I shall leave the choice to you to decide to whcih category you fall into.
A long discourse may be well left for readers to comment upon. I have only to say this, Kutti Revathi speaks of what is hers and every woman's right to her own body, or part of body.
Men are fools! For centuries they have been deluded as you yourself say by a part of a woman's body and fallen prey to it.
Even if it were a lion in the forest like you.
Thank you. To me, to day Kutti Revathi as a feminine poetess is passé. Yes when I wrote about her, in 2007, she was the epicenter of a monumental controversy, mostly engineered by men, in their intolerance and insolence. It required the will power, and mental sagacity of a person of the caliber of Revathi to slap them to understanding. Having said that, I must also state unequivocally, she used the only astram (weapon) she had, to promote her brand of feminism. And unlike in the Puranas, she, in her ignorance expended it once for all. The weapon did not come back to her arsenal, to be reused. The breasts of a woman, which in Tamil, we call Mulaigal (colloquial) a characteristic of informal spoken language or conversation, in place of Konghai (chaste Tamil) lost its sanctity, and became pedestrian. She went on to describe its topography, its undulations, and in short what ever it was expected to do, thus making it bare to one and all.
Like every male who is used to a surfeit of any thing, the breasts of a female were no more an obsession in the minds of males. It was nothing but a protuberance, meant for suckling the babies. Her topographic journey ended all illusions a man could have about the two perfect hemispheres of female anatomy, that used to lure the men from time immemorial. And to day it is just a remnant, an appendage that never evokes any other interest, than a passing glance. At least this is my reading of Kutti Revathi.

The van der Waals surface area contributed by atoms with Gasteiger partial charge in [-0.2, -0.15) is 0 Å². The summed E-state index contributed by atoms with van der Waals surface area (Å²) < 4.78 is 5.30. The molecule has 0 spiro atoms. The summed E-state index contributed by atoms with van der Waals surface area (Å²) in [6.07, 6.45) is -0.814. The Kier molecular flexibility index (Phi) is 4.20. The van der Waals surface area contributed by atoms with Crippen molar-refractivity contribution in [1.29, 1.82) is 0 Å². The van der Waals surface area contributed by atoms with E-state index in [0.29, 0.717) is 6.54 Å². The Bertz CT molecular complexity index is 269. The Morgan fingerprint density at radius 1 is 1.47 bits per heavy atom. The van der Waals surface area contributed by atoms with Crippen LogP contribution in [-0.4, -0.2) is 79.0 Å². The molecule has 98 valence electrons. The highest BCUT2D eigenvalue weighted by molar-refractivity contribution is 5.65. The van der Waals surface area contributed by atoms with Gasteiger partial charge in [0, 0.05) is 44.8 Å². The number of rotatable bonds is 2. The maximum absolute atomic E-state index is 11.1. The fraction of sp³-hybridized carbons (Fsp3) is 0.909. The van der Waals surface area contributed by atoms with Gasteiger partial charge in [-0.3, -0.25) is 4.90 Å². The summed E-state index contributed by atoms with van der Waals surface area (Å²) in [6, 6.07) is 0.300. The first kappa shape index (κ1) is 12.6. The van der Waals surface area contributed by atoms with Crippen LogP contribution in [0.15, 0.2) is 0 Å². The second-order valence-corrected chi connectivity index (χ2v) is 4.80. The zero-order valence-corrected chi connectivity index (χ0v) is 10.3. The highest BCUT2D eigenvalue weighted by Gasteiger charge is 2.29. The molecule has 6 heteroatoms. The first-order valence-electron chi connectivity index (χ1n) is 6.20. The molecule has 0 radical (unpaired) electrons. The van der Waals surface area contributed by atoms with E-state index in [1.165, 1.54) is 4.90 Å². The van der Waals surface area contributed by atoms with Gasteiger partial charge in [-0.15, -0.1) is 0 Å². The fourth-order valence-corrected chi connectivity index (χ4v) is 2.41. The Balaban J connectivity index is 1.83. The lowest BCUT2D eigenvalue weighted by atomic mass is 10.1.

I don't think I called her Midget, because in Tamil Kutti can be translated into midget. It was an allusion. Perhaps, it was born out of my desire to compare and contrast her physical figure with her literary achievements.
Today, I am in no more awe of her. Perhaps, she has also mellowed and she has found good company in males?
My interest lies in Ambai's writings, a feminist writer par excellence, and Kutti Revathi, Salma and the few others who rose to prominence, by extolling the virtue or otherwise of the feminine body , its parts and the mind, do not excite me any more. Like they say water finds its own level these feminine writers once they find their interests gravitating to the pleasures of male company, lose their steam.
PS: I am NOT a Taurean. Sulekha is dead wrong because they follow Western Astrology. According to Vedic Astrology I am Leo, the Lion, and the King of all forests. If you observe me in action, some very prominent traits of Aristocracy are still visible in me. VP.
Having read your post ( which is somewhat taken from the site, I have also given a link to) I am not too sure whether you want to praise her or damn her. For one, she cares for none, for the other, I believe you are far more liberated in your mind having traveled to many parts of India, including living in Kolkata for many years, to be so entirely orthodox. I believe your reference and translation of Kutti Revathi as Midget Revathi too is an error of not having met or seen Revathi in person. Kutti Revathi is not a very tall woman, but very well built and trim. Perhaps the Kutti bears its beginnings there. I don't know when she was born, but I will be little surprised if she is a Taurian. I have seen many Kutti Taurians who reach great height in life. They are also head strong and willful, so they don't allow anything or any one to come between them and what they want out of their lives.
Yes, Revathi is researching on Siddha. In fact, she is almost at the end of her research work. Soon, she will have a Doctorate too.
Proud daughters of India!